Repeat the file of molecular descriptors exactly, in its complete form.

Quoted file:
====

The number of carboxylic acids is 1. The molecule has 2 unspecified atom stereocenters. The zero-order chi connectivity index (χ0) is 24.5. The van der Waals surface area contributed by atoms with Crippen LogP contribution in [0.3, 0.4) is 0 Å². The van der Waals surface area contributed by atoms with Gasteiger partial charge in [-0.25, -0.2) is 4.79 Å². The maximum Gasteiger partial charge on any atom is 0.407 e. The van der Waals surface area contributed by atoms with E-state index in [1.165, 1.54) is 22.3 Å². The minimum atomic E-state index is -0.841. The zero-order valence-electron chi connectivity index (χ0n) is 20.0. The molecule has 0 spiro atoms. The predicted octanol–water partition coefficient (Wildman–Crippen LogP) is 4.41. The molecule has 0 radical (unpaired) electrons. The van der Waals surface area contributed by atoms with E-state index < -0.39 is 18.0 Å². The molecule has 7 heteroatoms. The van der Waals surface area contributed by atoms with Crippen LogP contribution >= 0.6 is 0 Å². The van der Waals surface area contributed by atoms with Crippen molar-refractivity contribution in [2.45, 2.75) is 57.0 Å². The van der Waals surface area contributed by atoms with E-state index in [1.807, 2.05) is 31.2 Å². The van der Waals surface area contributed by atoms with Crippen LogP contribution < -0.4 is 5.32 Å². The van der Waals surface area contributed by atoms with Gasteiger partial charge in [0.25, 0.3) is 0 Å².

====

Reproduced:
The number of carboxylic acids is 1. The molecule has 2 unspecified atom stereocenters. The zero-order chi connectivity index (χ0) is 24.5. The van der Waals surface area contributed by atoms with Crippen LogP contribution in [0.3, 0.4) is 0 Å². The van der Waals surface area contributed by atoms with Gasteiger partial charge in [-0.25, -0.2) is 4.79 Å². The maximum Gasteiger partial charge on any atom is 0.407 e. The van der Waals surface area contributed by atoms with E-state index in [1.165, 1.54) is 22.3 Å². The minimum atomic E-state index is -0.841. The zero-order valence-electron chi connectivity index (χ0n) is 20.0. The molecule has 0 spiro atoms. The predicted octanol–water partition coefficient (Wildman–Crippen LogP) is 4.41. The molecule has 0 radical (unpaired) electrons. The van der Waals surface area contributed by atoms with E-state index < -0.39 is 18.0 Å². The molecule has 7 heteroatoms. The van der Waals surface area contributed by atoms with Crippen LogP contribution >= 0.6 is 0 Å². The van der Waals surface area contributed by atoms with Crippen molar-refractivity contribution in [2.45, 2.75) is 57.0 Å². The van der Waals surface area contributed by atoms with E-state index in [1.807, 2.05) is 31.2 Å². The van der Waals surface area contributed by atoms with Crippen LogP contribution < -0.4 is 5.32 Å². The van der Waals surface area contributed by atoms with Gasteiger partial charge in [0.25, 0.3) is 0 Å².